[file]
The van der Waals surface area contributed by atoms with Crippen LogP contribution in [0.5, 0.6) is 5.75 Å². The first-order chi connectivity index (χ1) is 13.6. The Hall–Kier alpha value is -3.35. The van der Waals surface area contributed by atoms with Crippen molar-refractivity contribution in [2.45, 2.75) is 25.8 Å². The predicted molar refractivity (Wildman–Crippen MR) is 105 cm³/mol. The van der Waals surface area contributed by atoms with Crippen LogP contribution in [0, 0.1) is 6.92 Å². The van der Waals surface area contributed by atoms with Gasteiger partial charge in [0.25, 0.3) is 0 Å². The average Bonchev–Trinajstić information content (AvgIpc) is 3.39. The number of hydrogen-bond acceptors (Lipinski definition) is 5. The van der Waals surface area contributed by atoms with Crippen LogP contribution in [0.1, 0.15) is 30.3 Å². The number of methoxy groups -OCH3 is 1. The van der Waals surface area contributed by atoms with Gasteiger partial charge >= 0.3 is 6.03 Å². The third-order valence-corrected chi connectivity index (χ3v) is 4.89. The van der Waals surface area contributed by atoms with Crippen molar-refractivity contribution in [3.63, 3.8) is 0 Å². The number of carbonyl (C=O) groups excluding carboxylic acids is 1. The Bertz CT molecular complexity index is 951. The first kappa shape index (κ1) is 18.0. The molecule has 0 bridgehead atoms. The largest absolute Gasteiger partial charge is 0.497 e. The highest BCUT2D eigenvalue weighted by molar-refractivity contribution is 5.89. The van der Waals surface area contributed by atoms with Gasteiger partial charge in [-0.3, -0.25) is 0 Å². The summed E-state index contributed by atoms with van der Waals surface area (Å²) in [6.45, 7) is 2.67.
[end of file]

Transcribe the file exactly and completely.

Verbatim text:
The van der Waals surface area contributed by atoms with Crippen LogP contribution in [0.5, 0.6) is 5.75 Å². The first-order chi connectivity index (χ1) is 13.6. The Hall–Kier alpha value is -3.35. The van der Waals surface area contributed by atoms with Crippen molar-refractivity contribution in [2.45, 2.75) is 25.8 Å². The predicted molar refractivity (Wildman–Crippen MR) is 105 cm³/mol. The van der Waals surface area contributed by atoms with Crippen LogP contribution in [0, 0.1) is 6.92 Å². The van der Waals surface area contributed by atoms with Gasteiger partial charge in [0.25, 0.3) is 0 Å². The average Bonchev–Trinajstić information content (AvgIpc) is 3.39. The number of hydrogen-bond acceptors (Lipinski definition) is 5. The van der Waals surface area contributed by atoms with Crippen LogP contribution in [0.1, 0.15) is 30.3 Å². The number of methoxy groups -OCH3 is 1. The van der Waals surface area contributed by atoms with Gasteiger partial charge >= 0.3 is 6.03 Å². The third-order valence-corrected chi connectivity index (χ3v) is 4.89. The van der Waals surface area contributed by atoms with Crippen molar-refractivity contribution in [3.63, 3.8) is 0 Å². The number of carbonyl (C=O) groups excluding carboxylic acids is 1. The Bertz CT molecular complexity index is 951. The first kappa shape index (κ1) is 18.0. The molecule has 0 bridgehead atoms. The largest absolute Gasteiger partial charge is 0.497 e. The highest BCUT2D eigenvalue weighted by molar-refractivity contribution is 5.89. The van der Waals surface area contributed by atoms with Gasteiger partial charge in [-0.3, -0.25) is 0 Å². The summed E-state index contributed by atoms with van der Waals surface area (Å²) in [6.45, 7) is 2.67.